CLEVELAND, Ohio — If there’s a silver lining to the COVID-19 pandemic, the commercial development of mRNA vaccines might be it.
Not only did the scientific community come together to develop the COVID-19 vaccines at a pace that was formerly unimaginable, but now that the emergency is over, researchers are reaping more rewards from their labors — other mRNA vaccines.
Specifically, the flu vaccine.
The National Institutes of Health announced last week that it is enrolling volunteers for a clinical trial of an experimental flu vaccine that would cover many, if not all strains of the flu, not just four selected each year by researchers in anticipation of the following flu season. It would use the same mRNA technology used to develop the COVID-19 vaccine to make it.
And perhaps just as importantly – in the best-case scenario – this could turn out to mean the end of the need for annual flu shots.
Current seasonal flu vaccines are made by using chicken eggs to manufacture a portion of the flu virus that is highly variable between strains and changes year to year. Government researchers select the four strains they think will be the most common in the next flu season. The eggs are injected with the desired strains of virus, and it is allowed to replicate. Later the virus is killed and purified into vaccine.
The process, which has been used for more that 70 years, has several disadvantages. It is extremely time consuming. And it only protects against four strains of flu, which may or may not be the dominant circulating strains the following flu season.
The new vaccine focuses on a portion of the flu virus that is common across all strains of flu, making it “universal” and greatly improves the manufacturing speed by utilizing the mRNA platform. An mRNA vaccine, provides the instructions for the body to make its own virus, eliminating the need to create and purify virus from eggs. What takes months using eggs can be done in less than a week using mRNA.
The new trial is the first to attempt to create a universal flu vaccine that also utilizes mRNA.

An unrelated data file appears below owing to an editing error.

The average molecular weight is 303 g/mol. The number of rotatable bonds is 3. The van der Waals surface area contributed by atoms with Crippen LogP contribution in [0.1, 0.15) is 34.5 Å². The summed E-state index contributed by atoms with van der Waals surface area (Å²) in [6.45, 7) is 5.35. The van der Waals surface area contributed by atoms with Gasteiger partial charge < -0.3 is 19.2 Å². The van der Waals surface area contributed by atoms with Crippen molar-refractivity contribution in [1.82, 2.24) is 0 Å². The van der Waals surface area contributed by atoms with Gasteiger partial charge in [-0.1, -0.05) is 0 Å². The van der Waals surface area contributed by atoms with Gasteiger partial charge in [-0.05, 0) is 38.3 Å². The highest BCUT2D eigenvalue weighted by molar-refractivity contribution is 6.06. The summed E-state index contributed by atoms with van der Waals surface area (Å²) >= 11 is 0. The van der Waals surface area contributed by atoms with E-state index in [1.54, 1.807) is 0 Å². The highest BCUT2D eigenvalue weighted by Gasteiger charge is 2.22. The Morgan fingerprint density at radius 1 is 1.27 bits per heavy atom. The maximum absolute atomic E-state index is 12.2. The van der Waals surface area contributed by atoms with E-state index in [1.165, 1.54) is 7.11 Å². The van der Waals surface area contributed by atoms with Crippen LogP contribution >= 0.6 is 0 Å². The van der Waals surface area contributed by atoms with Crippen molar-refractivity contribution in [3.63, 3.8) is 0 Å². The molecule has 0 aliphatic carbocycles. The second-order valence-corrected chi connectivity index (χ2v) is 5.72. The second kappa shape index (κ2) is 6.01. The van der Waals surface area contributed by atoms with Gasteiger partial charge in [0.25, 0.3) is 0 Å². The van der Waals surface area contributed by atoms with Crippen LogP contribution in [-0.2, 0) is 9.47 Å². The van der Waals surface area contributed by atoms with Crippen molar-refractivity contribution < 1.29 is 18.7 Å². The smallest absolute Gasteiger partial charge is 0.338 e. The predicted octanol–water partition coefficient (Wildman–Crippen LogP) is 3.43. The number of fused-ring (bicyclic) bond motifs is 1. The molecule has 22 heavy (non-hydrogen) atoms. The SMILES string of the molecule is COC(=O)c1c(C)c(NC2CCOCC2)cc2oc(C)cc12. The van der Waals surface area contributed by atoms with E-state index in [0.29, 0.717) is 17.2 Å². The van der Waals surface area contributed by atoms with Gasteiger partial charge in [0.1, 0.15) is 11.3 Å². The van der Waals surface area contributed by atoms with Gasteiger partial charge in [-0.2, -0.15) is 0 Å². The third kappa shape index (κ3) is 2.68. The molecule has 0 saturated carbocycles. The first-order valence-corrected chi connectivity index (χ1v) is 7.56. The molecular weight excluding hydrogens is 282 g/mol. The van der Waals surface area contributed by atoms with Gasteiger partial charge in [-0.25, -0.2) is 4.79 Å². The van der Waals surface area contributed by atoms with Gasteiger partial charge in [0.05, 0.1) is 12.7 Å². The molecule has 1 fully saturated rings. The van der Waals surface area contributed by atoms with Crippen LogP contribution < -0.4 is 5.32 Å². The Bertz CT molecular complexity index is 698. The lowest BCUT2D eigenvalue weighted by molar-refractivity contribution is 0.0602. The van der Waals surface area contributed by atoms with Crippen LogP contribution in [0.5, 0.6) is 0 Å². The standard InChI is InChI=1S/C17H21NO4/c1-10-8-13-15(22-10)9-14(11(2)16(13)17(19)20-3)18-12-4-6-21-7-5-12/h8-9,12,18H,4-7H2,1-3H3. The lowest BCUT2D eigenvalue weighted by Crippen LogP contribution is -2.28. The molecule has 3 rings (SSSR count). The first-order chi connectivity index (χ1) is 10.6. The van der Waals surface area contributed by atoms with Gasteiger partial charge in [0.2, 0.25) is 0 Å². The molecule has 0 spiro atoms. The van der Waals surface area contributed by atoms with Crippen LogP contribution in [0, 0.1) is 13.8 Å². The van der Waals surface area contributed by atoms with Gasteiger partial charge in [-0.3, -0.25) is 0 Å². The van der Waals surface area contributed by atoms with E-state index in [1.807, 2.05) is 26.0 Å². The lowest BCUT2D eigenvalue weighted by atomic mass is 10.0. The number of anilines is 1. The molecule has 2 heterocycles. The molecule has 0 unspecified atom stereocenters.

If successful, it could mean a significantly more effective flu vaccine year to year, and potentially change the way we vaccinate against flu.
“A universal influenza vaccine would be a major public health achievement and could eliminate the need for both annual development of seasonal influenza vaccines, as well as the need for patients to get a flu shot each year,” said Acting NIAID Director Dr. Hugh Auchincloss.
“Moreover, some strains of influenza virus have significant pandemic potential. A universal flu vaccine could serve as an important line of defense against the spread of a future flu pandemic.”
The phase 1 trial out of Duke University will enroll up to 50 healthy volunteers aged 18 through 49, and will establish the dosing, safety and efficacy of the vaccine.
“The COVID vaccine really surpassed our expectations,” said Case Western Reserve University professor David Canaday.
Standard flu vaccines vary in their effectiveness from 15% to 70%, with 60% being considered a great accomplishment, he said.
“Compared to the COVID-19 vaccine that’s 95% effective, there’s plenty of room for improvement in the flu shot” Canaday said.
Canaday cautions, however, that it’s not yet certain whether it’s even possible to create a vaccine for flu that’s as effective as the COVID-19 vaccine. But he said even if it was only 60% effective and universal across all strains of flu it would make a real difference. “That’s definitely an improvement,” Canaday said.
Source: Cleve Land